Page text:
One of our colleagues on Painters Online (web pages of The Artist and Leisure Painter magazines) painted a picture in a range of greens. In admiring her (Louise Naimian's) work, I remarked that the late F C Johnston, ex-editor of Leisure Painter and the author of a book on oil painting technique, recommended painting studies in Viridian (Green) and Alizarin Crimson, as a lesson in tone rather than pure colour.
Louise is one of those people who, faced with an idea, has to accept it as a challenge. You can see her watercolour using red and green on POL now (just type in her name to find her gallery). I also, unwisely, mentioned I'd painted a few studies in Viridian and Alizarin - without mentioning I did them 30 years ago, and Louise wanted to see them.
Well, they could be anywhere now - they're probably here in a file somewhere. Anyway - rather than disappoint or brand myself a liar, I thought I'd do a new one. It's only a very quick effort, in acrylic on Daler Rowney System 3 acrylic paper (which I don't like very much, in sharp distinction to nearly all other D-R products) and yes, I know the chimney pot is wonky: the point of doing this sort of thing is to explore tone, light and dark and the bits in between, and Viridian and Crimson produces a very strong range of colours.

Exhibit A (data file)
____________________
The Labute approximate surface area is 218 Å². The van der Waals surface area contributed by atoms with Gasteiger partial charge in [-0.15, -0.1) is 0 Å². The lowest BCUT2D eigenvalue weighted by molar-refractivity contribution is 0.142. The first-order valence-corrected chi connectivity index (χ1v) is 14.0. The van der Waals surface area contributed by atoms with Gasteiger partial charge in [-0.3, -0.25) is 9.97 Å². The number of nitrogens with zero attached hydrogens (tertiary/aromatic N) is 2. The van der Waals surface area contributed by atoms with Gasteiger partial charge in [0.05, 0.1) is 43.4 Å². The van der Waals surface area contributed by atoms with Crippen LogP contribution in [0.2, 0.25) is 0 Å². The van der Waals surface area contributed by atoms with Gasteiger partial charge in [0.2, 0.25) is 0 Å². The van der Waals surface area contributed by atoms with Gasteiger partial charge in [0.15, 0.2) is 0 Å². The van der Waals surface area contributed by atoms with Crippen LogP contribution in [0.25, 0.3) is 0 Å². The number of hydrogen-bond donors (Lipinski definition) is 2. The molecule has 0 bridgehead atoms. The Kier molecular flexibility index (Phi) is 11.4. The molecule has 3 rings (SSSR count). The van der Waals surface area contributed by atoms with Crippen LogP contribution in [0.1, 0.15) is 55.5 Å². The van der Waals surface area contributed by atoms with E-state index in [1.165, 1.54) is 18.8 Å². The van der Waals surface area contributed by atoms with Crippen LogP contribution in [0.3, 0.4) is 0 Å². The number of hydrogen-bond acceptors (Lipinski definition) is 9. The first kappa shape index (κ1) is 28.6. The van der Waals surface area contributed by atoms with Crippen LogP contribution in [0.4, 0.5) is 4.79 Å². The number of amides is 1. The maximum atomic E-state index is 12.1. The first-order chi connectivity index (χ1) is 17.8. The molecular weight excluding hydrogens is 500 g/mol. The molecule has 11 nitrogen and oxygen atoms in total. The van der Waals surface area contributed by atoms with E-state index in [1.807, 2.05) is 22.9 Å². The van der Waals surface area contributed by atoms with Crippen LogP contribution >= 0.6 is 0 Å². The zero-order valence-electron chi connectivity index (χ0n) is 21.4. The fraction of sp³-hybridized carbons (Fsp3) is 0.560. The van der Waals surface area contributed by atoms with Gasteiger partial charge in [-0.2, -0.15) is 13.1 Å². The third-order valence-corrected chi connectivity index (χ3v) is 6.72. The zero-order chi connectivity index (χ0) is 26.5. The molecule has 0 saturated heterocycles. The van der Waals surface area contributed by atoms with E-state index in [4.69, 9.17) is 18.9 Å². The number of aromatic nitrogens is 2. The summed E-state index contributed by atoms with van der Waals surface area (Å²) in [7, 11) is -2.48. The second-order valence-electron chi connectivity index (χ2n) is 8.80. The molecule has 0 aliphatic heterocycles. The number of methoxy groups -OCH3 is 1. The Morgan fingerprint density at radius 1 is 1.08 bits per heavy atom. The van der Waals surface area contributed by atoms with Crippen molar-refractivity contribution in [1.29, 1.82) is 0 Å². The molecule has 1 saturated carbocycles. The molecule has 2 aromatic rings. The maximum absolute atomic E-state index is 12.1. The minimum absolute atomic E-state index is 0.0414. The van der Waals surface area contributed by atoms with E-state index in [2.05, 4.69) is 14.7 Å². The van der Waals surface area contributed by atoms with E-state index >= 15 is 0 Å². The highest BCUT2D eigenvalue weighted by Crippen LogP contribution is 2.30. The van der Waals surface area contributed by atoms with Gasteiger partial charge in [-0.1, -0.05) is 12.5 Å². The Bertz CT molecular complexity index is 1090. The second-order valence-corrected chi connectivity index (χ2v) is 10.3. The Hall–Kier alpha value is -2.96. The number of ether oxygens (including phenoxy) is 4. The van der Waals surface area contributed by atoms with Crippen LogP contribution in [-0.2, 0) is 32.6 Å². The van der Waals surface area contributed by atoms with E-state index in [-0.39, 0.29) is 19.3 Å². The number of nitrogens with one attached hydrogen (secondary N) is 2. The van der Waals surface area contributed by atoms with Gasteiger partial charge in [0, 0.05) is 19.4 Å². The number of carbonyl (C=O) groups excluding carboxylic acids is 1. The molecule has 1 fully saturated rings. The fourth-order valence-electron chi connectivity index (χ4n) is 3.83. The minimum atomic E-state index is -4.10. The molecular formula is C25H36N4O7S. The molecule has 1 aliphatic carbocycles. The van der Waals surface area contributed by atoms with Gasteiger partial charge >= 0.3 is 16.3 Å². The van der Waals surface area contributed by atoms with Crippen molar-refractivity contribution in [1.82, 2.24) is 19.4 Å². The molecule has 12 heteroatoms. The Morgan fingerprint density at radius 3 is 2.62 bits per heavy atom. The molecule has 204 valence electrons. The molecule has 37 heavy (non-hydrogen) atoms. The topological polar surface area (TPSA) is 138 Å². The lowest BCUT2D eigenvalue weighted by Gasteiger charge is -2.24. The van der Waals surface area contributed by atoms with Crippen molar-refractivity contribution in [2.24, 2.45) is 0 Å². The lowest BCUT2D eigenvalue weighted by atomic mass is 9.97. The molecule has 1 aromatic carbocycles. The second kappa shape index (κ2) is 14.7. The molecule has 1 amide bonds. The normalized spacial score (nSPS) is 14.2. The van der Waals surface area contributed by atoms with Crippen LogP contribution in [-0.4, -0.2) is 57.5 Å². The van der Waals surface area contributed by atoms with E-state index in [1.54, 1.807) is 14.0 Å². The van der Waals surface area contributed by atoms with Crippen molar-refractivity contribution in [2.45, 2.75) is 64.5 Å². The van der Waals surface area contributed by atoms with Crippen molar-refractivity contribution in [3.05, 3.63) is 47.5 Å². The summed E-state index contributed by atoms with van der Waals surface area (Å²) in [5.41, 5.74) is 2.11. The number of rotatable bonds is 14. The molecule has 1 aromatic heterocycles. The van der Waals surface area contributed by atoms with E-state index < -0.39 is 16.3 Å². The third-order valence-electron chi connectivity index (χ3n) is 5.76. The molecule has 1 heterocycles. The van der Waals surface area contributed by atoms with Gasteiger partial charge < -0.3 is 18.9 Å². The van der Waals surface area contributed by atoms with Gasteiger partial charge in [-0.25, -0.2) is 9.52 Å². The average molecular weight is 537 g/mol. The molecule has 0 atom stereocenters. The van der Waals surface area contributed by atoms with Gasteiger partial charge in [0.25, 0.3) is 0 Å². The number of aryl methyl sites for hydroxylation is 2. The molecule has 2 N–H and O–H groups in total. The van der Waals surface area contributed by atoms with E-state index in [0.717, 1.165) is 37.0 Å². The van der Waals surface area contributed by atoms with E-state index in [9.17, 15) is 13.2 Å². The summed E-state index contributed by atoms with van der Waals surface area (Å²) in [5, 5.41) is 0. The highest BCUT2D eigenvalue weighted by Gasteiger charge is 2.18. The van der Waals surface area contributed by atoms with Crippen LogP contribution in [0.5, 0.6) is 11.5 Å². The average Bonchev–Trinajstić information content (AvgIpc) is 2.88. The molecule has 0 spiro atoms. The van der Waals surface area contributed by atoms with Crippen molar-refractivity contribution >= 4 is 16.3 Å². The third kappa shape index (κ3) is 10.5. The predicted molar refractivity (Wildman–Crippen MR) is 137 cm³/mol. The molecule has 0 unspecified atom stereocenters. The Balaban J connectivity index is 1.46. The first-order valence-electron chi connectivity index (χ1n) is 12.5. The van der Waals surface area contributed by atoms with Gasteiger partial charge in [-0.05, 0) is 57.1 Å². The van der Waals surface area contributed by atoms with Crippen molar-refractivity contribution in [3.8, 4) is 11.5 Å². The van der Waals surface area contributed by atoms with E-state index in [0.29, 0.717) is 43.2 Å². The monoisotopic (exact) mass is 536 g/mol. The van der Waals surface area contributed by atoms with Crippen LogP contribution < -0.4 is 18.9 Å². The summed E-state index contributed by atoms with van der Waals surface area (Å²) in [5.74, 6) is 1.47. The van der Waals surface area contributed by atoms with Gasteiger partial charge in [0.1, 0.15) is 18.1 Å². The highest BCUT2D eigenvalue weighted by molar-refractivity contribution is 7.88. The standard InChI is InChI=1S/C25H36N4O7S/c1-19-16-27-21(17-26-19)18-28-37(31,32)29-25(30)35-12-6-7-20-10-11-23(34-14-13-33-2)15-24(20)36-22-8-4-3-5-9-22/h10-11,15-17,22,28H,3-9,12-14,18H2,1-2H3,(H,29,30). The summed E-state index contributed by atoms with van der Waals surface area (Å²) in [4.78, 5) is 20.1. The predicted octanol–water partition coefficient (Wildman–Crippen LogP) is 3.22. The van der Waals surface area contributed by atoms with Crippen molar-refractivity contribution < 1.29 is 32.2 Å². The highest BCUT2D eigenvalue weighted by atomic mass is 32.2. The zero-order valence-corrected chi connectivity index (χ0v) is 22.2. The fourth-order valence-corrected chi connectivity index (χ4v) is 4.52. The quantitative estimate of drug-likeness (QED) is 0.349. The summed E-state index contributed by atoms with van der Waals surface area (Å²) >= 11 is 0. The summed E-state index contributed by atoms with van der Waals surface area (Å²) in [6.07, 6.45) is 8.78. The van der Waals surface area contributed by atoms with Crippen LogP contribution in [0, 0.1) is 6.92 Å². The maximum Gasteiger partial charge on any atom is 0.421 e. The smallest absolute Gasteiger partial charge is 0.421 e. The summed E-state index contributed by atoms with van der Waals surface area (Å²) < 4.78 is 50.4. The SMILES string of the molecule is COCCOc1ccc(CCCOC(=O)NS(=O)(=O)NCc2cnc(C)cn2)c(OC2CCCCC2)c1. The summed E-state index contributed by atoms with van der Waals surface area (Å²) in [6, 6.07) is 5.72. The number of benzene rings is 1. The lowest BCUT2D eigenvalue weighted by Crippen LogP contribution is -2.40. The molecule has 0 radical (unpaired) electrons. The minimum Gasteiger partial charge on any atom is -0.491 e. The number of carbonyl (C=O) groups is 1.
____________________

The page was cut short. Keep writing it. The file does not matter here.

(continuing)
Except ....... it ain't Viridian; I've run out. So it's Hookers Green, plus Alizarin Crimson; and being acrylic, it has to have a bit of white with it, which watercolour wouldn't need (but oil would, obviously). Always useful to have a go at this sort of thing, if you haven't already: I wouldn't argue the results are especially pretty, but that's not the point.